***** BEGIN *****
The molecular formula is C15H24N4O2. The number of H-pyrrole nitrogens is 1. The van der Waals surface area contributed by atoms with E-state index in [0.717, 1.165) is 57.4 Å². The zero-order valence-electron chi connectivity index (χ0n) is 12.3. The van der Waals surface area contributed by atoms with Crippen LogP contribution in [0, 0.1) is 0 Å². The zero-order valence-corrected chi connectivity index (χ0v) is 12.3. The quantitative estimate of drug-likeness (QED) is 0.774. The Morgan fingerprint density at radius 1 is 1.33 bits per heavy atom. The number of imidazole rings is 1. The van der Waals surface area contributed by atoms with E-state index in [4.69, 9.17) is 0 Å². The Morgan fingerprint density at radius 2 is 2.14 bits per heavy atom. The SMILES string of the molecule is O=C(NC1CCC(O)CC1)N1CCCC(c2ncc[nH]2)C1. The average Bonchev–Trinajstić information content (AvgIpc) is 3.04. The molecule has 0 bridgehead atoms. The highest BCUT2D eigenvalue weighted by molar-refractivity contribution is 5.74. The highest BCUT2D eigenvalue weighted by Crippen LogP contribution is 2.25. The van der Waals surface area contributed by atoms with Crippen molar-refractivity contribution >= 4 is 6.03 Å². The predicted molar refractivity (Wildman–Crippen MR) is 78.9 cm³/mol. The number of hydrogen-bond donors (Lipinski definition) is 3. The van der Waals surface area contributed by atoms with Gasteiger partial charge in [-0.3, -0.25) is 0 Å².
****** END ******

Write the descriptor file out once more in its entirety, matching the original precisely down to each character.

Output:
The molecular formula is C15H24N4O2. The number of H-pyrrole nitrogens is 1. The van der Waals surface area contributed by atoms with E-state index in [0.717, 1.165) is 57.4 Å². The zero-order valence-electron chi connectivity index (χ0n) is 12.3. The van der Waals surface area contributed by atoms with Crippen LogP contribution in [0, 0.1) is 0 Å². The zero-order valence-corrected chi connectivity index (χ0v) is 12.3. The quantitative estimate of drug-likeness (QED) is 0.774. The Morgan fingerprint density at radius 1 is 1.33 bits per heavy atom. The number of imidazole rings is 1. The van der Waals surface area contributed by atoms with E-state index in [4.69, 9.17) is 0 Å². The Morgan fingerprint density at radius 2 is 2.14 bits per heavy atom. The SMILES string of the molecule is O=C(NC1CCC(O)CC1)N1CCCC(c2ncc[nH]2)C1. The average Bonchev–Trinajstić information content (AvgIpc) is 3.04. The molecule has 0 bridgehead atoms. The highest BCUT2D eigenvalue weighted by molar-refractivity contribution is 5.74. The highest BCUT2D eigenvalue weighted by Crippen LogP contribution is 2.25. The van der Waals surface area contributed by atoms with Crippen molar-refractivity contribution >= 4 is 6.03 Å². The predicted molar refractivity (Wildman–Crippen MR) is 78.9 cm³/mol. The number of hydrogen-bond donors (Lipinski definition) is 3. The van der Waals surface area contributed by atoms with Gasteiger partial charge in [-0.3, -0.25) is 0 Å².